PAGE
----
Like many families, the past couple of weeks have been slightly more tense than normal. While we’ve had the fun of the Easter holidays, we knew that at the very end of the break, we’d receive confirmation of our youngest daughter’s reception class place.
It didn’t dominate the holidays, but it was a thought that was ever present, just loitering at the back of my mind. The concern was that Izzy wouldn’t get a place at the same school as her sister.
I don’t wish to say a huge amount about our situation, suffice it to say we received the news we wanted. My thoughts go out to any parent who didn’t get their preferred choice of school.
With the school places having been allocated, I got to thinking about the school application process. It’s something we will face again in a few years when we apply for Helen’s secondary school place.
I have a belief that some people will find odd. I question the wisdom of applying for schools rated Outstanding by Ofsted.
Five years ago, when Mrs Adams and I were first doing the rounds of school visits for our eldest daughter, we found ourselves underwhelmed by the Outstanding schools. They either seemed to be obsessed with league tables and the Ofsted ratings or impersonal and trading on past glories.
Parents would talk about these Outstanding schools in glowing terms, but very often without analysing what was going on inside them. Our experience of one Outstanding school left a particularly poor impression.
This place had recently been given a refit. While much fanfare had been made of this refit, it didn’t seem to go much further than the reception area (as in, where you walk in, not the Reception classrooms). This supposed refit, in my opinion, made it look more like a trendy bar frequented by hipsters in Shoreditch than an educational establishment.
Even so, parents were desperately trying to get their kids in to the place, seemingly dazzled by the presence of birch wood and polished steel in the reception area. I was more concerned about why kids were being taught in isolation in the corridors and why we were given no time to question teaching staff (the deputy head seemed quite taken aback when I did stop her and ask her opinion on something).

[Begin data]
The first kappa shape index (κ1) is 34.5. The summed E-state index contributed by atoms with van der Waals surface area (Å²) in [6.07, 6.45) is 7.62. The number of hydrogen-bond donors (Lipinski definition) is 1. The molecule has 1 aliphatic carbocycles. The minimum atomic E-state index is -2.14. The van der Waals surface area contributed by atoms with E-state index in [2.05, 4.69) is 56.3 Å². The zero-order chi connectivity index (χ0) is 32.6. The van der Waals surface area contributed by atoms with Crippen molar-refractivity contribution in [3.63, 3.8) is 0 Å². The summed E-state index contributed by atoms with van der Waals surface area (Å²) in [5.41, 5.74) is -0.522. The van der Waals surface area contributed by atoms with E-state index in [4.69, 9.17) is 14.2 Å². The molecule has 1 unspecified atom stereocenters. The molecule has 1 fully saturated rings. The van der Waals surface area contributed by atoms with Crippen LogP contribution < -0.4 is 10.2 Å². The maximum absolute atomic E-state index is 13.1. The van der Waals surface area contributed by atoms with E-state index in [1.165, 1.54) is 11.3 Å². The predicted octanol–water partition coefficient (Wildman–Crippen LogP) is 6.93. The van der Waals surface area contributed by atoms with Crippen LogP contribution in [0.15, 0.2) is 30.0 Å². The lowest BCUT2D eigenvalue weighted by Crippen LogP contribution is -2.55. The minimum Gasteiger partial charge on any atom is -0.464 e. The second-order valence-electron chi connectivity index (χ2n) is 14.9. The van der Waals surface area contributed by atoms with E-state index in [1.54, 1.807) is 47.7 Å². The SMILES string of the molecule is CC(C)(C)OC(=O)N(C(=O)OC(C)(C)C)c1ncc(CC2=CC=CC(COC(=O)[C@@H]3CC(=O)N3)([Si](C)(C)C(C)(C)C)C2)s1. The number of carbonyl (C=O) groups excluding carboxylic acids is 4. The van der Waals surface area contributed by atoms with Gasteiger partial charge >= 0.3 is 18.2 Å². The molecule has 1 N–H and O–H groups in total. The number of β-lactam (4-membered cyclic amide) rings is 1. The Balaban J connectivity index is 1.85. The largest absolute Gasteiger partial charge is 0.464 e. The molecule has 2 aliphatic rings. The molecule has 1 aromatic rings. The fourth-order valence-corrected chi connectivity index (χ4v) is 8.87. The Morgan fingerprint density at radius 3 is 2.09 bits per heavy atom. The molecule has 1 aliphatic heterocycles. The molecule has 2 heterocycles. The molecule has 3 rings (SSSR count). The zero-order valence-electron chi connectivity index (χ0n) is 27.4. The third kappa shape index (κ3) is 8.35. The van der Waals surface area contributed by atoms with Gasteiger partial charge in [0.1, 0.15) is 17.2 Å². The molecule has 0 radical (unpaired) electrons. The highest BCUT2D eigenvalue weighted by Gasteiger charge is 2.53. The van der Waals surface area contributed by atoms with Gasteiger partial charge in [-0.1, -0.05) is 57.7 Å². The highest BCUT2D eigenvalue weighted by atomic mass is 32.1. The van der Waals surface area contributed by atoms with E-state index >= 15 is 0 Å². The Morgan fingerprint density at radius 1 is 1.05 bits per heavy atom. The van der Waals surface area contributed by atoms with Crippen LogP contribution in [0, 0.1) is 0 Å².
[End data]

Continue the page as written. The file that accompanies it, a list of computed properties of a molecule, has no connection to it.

My philosophy is thus: an Outstanding school can only go one way. Once improvements have been made, the head is usually headhunted or seeks opportunities elsewhere. Things change, and not for the better.In a school rated Good, teaching staff are more likely to be striving for Outstanding. There is always the chance that things will get better and there are no past glories to trade upon.
I have also heard a thing or two about how some of the better performing schools treat their staff. The pressure to achieve results in immense and that won’t necessarily make for a nice environment.
Do the best teachers want to teach in an Outstanding school? Do they want the added paperwork and pressure or would they rather take a small hit on prestige and pay packet so they can dedicate more time to the children?
We have to keep in mind that we are nurturing young minds and wanting to inspire them and get them interested in education. They need to be in a pleasant, community-focused environment. You cannot put an Ofsted rating on something so valuable or measure it using SATS or other assessment criteria.
Okay, maybe Mrs Adams and I just had some bad experiences at the Outstanding schools we visited. I’m possibly being a little harsh. I can only tell you the Good schools seemed like happier places that nurtured the children.
For me, a school rated Good by Ofsted would trump an Outstanding one. As I say though, not everyone would agree with me!
I’ll simply finish by saying that if you were notified of your child’s school place yesterday, I wish them all the very best in their school career. I hope the school works out and the school serves them well.